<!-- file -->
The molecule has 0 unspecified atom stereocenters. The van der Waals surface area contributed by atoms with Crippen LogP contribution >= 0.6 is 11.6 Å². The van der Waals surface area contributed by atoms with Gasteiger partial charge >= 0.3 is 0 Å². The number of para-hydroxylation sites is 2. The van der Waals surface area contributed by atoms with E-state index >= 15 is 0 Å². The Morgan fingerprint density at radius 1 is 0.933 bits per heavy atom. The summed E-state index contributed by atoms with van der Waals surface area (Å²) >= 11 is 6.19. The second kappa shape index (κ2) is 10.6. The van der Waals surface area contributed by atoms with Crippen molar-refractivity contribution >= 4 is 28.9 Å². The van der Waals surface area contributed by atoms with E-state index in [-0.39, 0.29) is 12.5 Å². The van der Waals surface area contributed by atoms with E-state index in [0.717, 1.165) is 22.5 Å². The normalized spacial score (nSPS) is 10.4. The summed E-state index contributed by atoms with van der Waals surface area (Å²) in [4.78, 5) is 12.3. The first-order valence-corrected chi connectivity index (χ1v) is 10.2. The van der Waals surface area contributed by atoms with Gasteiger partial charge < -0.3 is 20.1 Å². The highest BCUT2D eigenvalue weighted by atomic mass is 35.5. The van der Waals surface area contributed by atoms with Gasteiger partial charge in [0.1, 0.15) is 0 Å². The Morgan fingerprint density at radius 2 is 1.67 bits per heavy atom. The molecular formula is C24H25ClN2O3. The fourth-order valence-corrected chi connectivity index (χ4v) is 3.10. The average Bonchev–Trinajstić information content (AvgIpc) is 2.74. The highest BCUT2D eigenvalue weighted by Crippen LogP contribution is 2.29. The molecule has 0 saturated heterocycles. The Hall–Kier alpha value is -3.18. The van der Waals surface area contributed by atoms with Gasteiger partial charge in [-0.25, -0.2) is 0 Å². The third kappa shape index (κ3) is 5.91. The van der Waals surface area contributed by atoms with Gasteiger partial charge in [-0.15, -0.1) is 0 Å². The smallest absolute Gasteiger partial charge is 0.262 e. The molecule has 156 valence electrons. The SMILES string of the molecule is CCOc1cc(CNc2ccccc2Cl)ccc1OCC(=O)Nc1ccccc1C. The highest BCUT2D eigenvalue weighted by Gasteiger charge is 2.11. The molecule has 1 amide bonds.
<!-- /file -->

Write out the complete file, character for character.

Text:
The molecule has 0 unspecified atom stereocenters. The van der Waals surface area contributed by atoms with Crippen LogP contribution >= 0.6 is 11.6 Å². The van der Waals surface area contributed by atoms with Gasteiger partial charge >= 0.3 is 0 Å². The number of para-hydroxylation sites is 2. The van der Waals surface area contributed by atoms with E-state index >= 15 is 0 Å². The Morgan fingerprint density at radius 1 is 0.933 bits per heavy atom. The summed E-state index contributed by atoms with van der Waals surface area (Å²) >= 11 is 6.19. The second kappa shape index (κ2) is 10.6. The van der Waals surface area contributed by atoms with Crippen molar-refractivity contribution >= 4 is 28.9 Å². The van der Waals surface area contributed by atoms with E-state index in [-0.39, 0.29) is 12.5 Å². The van der Waals surface area contributed by atoms with E-state index in [0.717, 1.165) is 22.5 Å². The normalized spacial score (nSPS) is 10.4. The summed E-state index contributed by atoms with van der Waals surface area (Å²) in [4.78, 5) is 12.3. The first-order valence-corrected chi connectivity index (χ1v) is 10.2. The van der Waals surface area contributed by atoms with Gasteiger partial charge < -0.3 is 20.1 Å². The highest BCUT2D eigenvalue weighted by atomic mass is 35.5. The van der Waals surface area contributed by atoms with Gasteiger partial charge in [0.1, 0.15) is 0 Å². The Morgan fingerprint density at radius 2 is 1.67 bits per heavy atom. The molecular formula is C24H25ClN2O3. The fourth-order valence-corrected chi connectivity index (χ4v) is 3.10. The average Bonchev–Trinajstić information content (AvgIpc) is 2.74. The highest BCUT2D eigenvalue weighted by Crippen LogP contribution is 2.29. The molecule has 0 saturated heterocycles. The Hall–Kier alpha value is -3.18. The van der Waals surface area contributed by atoms with Gasteiger partial charge in [-0.25, -0.2) is 0 Å². The third kappa shape index (κ3) is 5.91. The van der Waals surface area contributed by atoms with Gasteiger partial charge in [-0.15, -0.1) is 0 Å². The smallest absolute Gasteiger partial charge is 0.262 e. The molecule has 156 valence electrons. The SMILES string of the molecule is CCOc1cc(CNc2ccccc2Cl)ccc1OCC(=O)Nc1ccccc1C. The highest BCUT2D eigenvalue weighted by Gasteiger charge is 2.11. The molecule has 1 amide bonds.